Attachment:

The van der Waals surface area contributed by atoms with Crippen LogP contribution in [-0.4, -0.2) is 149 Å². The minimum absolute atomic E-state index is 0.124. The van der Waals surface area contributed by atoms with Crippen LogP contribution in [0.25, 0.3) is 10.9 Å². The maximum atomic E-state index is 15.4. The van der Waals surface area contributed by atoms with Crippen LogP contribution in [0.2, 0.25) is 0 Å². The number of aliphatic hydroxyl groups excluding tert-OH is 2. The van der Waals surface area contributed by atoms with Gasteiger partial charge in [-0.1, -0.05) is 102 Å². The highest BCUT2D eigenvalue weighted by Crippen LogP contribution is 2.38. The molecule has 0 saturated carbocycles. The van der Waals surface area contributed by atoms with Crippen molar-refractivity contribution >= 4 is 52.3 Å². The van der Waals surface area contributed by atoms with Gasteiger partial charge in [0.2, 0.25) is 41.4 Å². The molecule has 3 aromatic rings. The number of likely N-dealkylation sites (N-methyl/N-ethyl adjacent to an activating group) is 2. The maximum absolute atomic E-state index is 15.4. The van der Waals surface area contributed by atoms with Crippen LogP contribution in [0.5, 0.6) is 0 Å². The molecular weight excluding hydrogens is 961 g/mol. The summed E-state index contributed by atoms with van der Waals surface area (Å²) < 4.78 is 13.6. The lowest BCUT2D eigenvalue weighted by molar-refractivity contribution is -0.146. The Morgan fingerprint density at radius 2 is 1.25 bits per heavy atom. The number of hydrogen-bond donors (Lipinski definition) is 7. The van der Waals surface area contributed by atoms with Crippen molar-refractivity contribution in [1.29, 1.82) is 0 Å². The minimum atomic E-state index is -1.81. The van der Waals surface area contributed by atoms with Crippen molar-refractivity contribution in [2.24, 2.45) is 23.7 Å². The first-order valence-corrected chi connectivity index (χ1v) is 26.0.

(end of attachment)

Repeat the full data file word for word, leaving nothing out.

The van der Waals surface area contributed by atoms with Crippen LogP contribution in [-0.4, -0.2) is 149 Å². The minimum absolute atomic E-state index is 0.124. The van der Waals surface area contributed by atoms with Crippen LogP contribution in [0.25, 0.3) is 10.9 Å². The maximum atomic E-state index is 15.4. The van der Waals surface area contributed by atoms with Crippen LogP contribution in [0.2, 0.25) is 0 Å². The number of aliphatic hydroxyl groups excluding tert-OH is 2. The van der Waals surface area contributed by atoms with Gasteiger partial charge in [-0.1, -0.05) is 102 Å². The highest BCUT2D eigenvalue weighted by Crippen LogP contribution is 2.38. The molecule has 0 saturated carbocycles. The van der Waals surface area contributed by atoms with Crippen molar-refractivity contribution >= 4 is 52.3 Å². The van der Waals surface area contributed by atoms with Gasteiger partial charge in [0.2, 0.25) is 41.4 Å². The molecule has 3 aromatic rings. The number of likely N-dealkylation sites (N-methyl/N-ethyl adjacent to an activating group) is 2. The maximum absolute atomic E-state index is 15.4. The van der Waals surface area contributed by atoms with Crippen LogP contribution in [0.5, 0.6) is 0 Å². The molecular weight excluding hydrogens is 961 g/mol. The summed E-state index contributed by atoms with van der Waals surface area (Å²) < 4.78 is 13.6. The lowest BCUT2D eigenvalue weighted by molar-refractivity contribution is -0.146. The Morgan fingerprint density at radius 2 is 1.25 bits per heavy atom. The number of hydrogen-bond donors (Lipinski definition) is 7. The van der Waals surface area contributed by atoms with Crippen molar-refractivity contribution in [1.29, 1.82) is 0 Å². The minimum atomic E-state index is -1.81. The van der Waals surface area contributed by atoms with Crippen molar-refractivity contribution in [2.24, 2.45) is 23.7 Å². The first-order valence-corrected chi connectivity index (χ1v) is 26.0.